"Earlier in my career I was an executive recruiter, and what always struck me is just how lonely these men and women were. Not Tom Hanks on a desert island lonely – these people were surrounded by people clamoring for their attention. Rather, they were lonely in the sense that they rarely if ever could find a safe place to collaborate with peers around real problems. Their superiors were always looking for the answers, their subordinates were looking for direction. When they were able to interact with those outside of their companies, it was almost always at functions for their industry (i.e. their competitors). Everywhere these executives go, that have to present themselves as if they know the answers, as if they are supremely confident. But guess what? Even the most heralded execs share the same uncertainties as the rest of us. They just aren’t allowed to show it.
"Peer support is critical to any career. But the higher you go in a leadership role, the fewer opportunities you have to lean on peers for deliberation and problem solving. For any leader (yes, including the president), maintaining a trusted support network of true peers is critical.
"To address this issue, I started World 50, Inc. in 2004, initially bringing together the world’s top 50 marketing executives (in a group called Marketing 50). For this small group of executives, it was as if a light was suddenly turned on. These people were STARVED for a safe environment. Their insecurities and frustrations came spilling out as if from a pressure cooker. They immediately jumped in a started to help solve each other’s problems. As one member commented, “It was as if I was talking to myself a year from now. How valuable is that!” Our firm quickly launched similar peer groups for nearly every office in the executive suite, with each group addressing this same, basic need.
"The days of “buying” people’s time, effort and attention are over. We are all volunteers. We actively choose who we will work for, and how hard we will work for them. We choose who our clients and partners will be. We choose whom to let into our inner circle of friends, those whom we will offer unconstrained support. And we choose our “weak ties,” those outside of our day-to-day whom we will offer a new idea or perspective, and occasionally our direct assistance.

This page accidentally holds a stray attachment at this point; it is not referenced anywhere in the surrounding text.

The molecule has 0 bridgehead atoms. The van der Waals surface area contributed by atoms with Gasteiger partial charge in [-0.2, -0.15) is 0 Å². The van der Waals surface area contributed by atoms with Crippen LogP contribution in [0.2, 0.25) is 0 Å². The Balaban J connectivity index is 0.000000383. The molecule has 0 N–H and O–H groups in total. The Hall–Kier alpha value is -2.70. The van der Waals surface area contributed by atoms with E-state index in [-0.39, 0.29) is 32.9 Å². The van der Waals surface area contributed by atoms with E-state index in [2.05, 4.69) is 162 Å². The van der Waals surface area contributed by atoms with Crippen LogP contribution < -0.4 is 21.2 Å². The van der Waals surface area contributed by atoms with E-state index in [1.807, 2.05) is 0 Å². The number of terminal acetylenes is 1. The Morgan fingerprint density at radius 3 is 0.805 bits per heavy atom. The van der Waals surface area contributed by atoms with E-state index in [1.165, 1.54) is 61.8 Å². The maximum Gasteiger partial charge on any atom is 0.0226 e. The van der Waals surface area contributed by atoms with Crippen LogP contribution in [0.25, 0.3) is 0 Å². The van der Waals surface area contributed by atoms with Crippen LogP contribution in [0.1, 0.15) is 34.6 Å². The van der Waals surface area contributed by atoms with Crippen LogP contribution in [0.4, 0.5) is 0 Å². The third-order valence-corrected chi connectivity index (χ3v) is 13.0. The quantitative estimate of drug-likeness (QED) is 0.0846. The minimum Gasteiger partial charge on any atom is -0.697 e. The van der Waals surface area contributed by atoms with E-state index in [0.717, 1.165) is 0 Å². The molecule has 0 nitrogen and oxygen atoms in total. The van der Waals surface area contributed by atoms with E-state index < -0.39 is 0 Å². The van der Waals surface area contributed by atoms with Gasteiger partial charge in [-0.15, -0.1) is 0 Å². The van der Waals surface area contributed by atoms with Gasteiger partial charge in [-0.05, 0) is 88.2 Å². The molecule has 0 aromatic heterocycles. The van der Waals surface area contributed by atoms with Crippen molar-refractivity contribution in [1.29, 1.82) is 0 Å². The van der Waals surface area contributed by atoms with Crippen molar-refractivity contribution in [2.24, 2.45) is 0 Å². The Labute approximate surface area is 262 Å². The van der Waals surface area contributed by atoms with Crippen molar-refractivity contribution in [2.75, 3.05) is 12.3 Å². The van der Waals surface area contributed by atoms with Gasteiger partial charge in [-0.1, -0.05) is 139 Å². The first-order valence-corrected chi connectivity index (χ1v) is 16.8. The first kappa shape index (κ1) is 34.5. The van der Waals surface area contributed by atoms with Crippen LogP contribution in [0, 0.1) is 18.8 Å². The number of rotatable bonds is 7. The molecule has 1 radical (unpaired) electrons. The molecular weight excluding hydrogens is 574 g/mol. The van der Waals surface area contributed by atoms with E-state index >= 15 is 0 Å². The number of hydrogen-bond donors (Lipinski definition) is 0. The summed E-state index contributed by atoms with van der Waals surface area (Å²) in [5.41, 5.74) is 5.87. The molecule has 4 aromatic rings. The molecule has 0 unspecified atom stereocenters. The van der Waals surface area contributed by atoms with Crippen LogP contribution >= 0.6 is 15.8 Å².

"To be successful, you need to earn every relationship. Leadership in the 21st century is based almost entirely on one’s ability to recruit and inspire others toward the future you are trying to create.
"This thought became very clear to me this week, as I sat down to write the acknowledgments section for my next book, The Leap: How Simple Changes Can Propel Your Career from Good to Great (September 2009). Within an hour, I had cited nearly 100 people who had made a material contribution to my life’s successes in just the last few years.
"Take a moment to write down your Acknowledgment list. Have you taken time to let them know you are grateful for their contributions? Would you show up on their acknowledgments list? How many volunteers do you have working for you?"
Newswire: What the French Revolution Can Teach America
Strategic Presence: The Power that Fuels LeadershipTony Jeary, author of Strategic Acceleration: Succeed at the Speed of Life, is a coach to some of the world's top CEOs. In his book he brings together practical ideas to help you get out of your own way. A critical aspect of getting things done through others is presence – your presence. To influence others you need to know how they perceive you and adjust your communication with them accordingly. Here, Tony discusses what he calls strategic presence:
The goal of leadership is to produce superior results on purpose and that makes leadership a results contest. The challenge of leadership is to persuade and motivate those they lead to produce the results they want. When people voluntarily and enthusiastically do what their leaders ask them to do and the desired results are achieved, leaders are considered to be effective and successful! The question is how do leaders really get others to voluntarily and enthusiastically produce the desired results? There are many parts to this puzzle, but there is none greater than a condition I describe as Strategic Presence.